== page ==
Scientists at the Cambridge-based Massachusetts Institute of Technology (MIT) announce the creation of a new method of measuring and monitoring pipeline corrosion. This ability will be essential for avoiding disasters similar to the 2010 PG&E explosion.
At that time, people living in the Bay Area community of San Bruno reported smelling gas in the region. Authorities failed to act, and a large explosion rocked the community a few days later. Eight people were killed, and 40 homes destroyed.
The blast came from a PG&E pipeline that was corroded, and whose valves gave way under the pressure of the gas being transported within. The explosion was so strong that it registered as a small earthquake on seismographs.
Throughout the United States, the pipeline situation is volatile, engineers say. Of the 4 million kilometers (2.5 million miles) of pipes in the United States, over 33 percent are older than 50 years, and rapidly deteriorating. Monitoring corrosion is therefore becoming extremely important.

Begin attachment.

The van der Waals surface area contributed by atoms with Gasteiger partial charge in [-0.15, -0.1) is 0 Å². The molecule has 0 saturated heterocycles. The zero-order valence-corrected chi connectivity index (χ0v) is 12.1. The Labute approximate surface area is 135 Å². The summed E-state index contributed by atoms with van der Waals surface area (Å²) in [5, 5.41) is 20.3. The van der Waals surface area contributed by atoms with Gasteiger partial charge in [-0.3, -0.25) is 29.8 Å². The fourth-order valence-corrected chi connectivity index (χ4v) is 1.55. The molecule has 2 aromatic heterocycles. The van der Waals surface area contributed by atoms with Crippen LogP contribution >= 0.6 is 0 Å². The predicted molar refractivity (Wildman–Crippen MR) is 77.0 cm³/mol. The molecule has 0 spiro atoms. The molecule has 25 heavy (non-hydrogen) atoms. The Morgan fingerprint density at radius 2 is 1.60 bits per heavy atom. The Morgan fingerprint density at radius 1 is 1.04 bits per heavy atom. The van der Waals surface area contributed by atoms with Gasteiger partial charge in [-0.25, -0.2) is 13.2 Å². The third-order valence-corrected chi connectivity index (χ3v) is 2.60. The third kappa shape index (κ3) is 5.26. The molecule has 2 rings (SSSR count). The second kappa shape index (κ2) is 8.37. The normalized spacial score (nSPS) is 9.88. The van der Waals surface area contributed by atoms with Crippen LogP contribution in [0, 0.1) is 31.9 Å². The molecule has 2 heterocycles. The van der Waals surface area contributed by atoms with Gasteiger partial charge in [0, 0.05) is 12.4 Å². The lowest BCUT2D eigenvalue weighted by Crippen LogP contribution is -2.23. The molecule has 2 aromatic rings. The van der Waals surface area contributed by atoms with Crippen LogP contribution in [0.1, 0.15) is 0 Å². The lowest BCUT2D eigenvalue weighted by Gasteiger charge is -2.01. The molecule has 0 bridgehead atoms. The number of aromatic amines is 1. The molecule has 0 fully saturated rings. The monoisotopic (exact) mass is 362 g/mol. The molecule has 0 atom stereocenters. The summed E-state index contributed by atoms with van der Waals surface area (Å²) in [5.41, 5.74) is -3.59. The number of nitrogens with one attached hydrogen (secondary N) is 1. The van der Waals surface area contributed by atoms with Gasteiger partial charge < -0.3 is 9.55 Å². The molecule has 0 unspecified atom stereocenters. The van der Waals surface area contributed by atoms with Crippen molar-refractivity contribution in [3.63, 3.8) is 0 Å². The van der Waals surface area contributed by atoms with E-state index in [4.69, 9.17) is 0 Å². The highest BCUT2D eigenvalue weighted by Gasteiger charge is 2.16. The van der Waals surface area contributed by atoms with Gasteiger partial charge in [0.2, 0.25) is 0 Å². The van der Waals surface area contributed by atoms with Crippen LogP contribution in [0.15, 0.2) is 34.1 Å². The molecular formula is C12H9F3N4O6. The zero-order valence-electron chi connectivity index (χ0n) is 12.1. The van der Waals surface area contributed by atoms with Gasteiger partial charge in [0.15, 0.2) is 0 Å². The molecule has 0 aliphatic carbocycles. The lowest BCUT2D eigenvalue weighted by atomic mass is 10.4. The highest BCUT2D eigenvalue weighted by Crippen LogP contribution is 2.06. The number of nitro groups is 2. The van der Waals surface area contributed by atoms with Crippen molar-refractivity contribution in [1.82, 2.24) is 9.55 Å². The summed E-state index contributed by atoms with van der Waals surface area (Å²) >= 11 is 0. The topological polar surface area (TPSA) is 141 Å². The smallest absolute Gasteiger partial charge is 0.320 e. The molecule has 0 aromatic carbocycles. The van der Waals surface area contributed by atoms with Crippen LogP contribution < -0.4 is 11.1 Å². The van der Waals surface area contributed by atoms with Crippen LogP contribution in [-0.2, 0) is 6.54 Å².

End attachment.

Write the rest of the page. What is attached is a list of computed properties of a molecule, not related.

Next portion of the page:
Researchers at the MIT Department of Electrical Engineering and Computer Science (EECS) say that they've recently created a way of keeping an eye on pipelines that is very similar to how medical Magnetic Resonance Imaging (MRI) works.
The new approach is called the Magnetic Response Imaging System (MRIS). Unlike other monitoring methods, this one will be able to analyze pipelines located under the ground as well. Two Berkeley Engineering
alumni also joined the MIT group in its research.
The work was led by EECS professor emeritus Jerome Singer. He says that the two imaging methods, though destined to serve different purposes, also exhibit a number of similarities.
“Both involve turning on a magnetic field and getting a response signal, which provides an image. For pipelines, we receive a signal that determines the thickness of the pipe material, and we measure that reduction as well as the remaining metal thickness,” Singer explains.
Together with experts Glen Stevick and David Rondinone, Singer founded the Berkeley-based company 4D Imaging. “We do structural health management. We see so many pipeline failures, but we would rather do a pre-mortem on a pipeline than a post-mortem,” Stevick explains.